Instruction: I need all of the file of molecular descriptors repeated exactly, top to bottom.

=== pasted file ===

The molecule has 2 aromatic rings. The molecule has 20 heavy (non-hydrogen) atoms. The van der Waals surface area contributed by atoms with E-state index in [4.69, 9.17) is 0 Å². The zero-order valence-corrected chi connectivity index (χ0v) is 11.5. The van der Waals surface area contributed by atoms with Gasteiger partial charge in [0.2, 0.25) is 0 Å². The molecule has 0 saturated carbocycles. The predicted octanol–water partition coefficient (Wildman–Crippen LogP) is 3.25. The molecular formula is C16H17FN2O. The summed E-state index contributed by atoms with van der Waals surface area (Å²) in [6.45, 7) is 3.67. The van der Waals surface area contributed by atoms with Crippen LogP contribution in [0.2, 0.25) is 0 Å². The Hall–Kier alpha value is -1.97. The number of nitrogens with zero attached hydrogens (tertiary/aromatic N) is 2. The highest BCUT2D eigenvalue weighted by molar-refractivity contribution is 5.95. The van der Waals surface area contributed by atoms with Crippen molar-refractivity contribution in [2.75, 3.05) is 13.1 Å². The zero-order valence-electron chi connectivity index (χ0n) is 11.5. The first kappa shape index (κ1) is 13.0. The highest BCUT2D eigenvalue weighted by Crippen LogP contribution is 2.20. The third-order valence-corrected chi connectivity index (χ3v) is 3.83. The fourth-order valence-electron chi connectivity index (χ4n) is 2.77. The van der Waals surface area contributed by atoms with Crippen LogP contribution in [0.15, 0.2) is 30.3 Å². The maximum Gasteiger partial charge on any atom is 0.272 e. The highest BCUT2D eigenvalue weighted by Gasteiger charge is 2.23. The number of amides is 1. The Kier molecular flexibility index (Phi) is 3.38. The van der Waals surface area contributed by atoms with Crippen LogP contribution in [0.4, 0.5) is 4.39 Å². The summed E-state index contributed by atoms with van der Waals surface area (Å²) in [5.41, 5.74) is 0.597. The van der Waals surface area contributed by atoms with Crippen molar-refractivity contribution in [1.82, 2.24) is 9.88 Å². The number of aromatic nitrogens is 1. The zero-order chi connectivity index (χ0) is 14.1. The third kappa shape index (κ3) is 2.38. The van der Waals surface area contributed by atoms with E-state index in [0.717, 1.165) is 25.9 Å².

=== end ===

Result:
The molecule has 2 aromatic rings. The molecule has 20 heavy (non-hydrogen) atoms. The van der Waals surface area contributed by atoms with E-state index in [4.69, 9.17) is 0 Å². The zero-order valence-corrected chi connectivity index (χ0v) is 11.5. The van der Waals surface area contributed by atoms with Gasteiger partial charge in [0.2, 0.25) is 0 Å². The molecule has 0 saturated carbocycles. The predicted octanol–water partition coefficient (Wildman–Crippen LogP) is 3.25. The molecular formula is C16H17FN2O. The summed E-state index contributed by atoms with van der Waals surface area (Å²) in [6.45, 7) is 3.67. The van der Waals surface area contributed by atoms with Crippen LogP contribution in [0.2, 0.25) is 0 Å². The Hall–Kier alpha value is -1.97. The number of nitrogens with zero attached hydrogens (tertiary/aromatic N) is 2. The highest BCUT2D eigenvalue weighted by molar-refractivity contribution is 5.95. The van der Waals surface area contributed by atoms with Crippen molar-refractivity contribution in [2.75, 3.05) is 13.1 Å². The zero-order valence-electron chi connectivity index (χ0n) is 11.5. The first kappa shape index (κ1) is 13.0. The highest BCUT2D eigenvalue weighted by Crippen LogP contribution is 2.20. The third-order valence-corrected chi connectivity index (χ3v) is 3.83. The fourth-order valence-electron chi connectivity index (χ4n) is 2.77. The van der Waals surface area contributed by atoms with Crippen LogP contribution in [0.15, 0.2) is 30.3 Å². The maximum Gasteiger partial charge on any atom is 0.272 e. The highest BCUT2D eigenvalue weighted by Gasteiger charge is 2.23. The number of amides is 1. The Kier molecular flexibility index (Phi) is 3.38. The van der Waals surface area contributed by atoms with Crippen LogP contribution in [0.4, 0.5) is 4.39 Å². The summed E-state index contributed by atoms with van der Waals surface area (Å²) in [5.41, 5.74) is 0.597. The van der Waals surface area contributed by atoms with Crippen molar-refractivity contribution in [1.82, 2.24) is 9.88 Å². The number of aromatic nitrogens is 1. The zero-order chi connectivity index (χ0) is 14.1. The third kappa shape index (κ3) is 2.38. The van der Waals surface area contributed by atoms with E-state index in [0.717, 1.165) is 25.9 Å².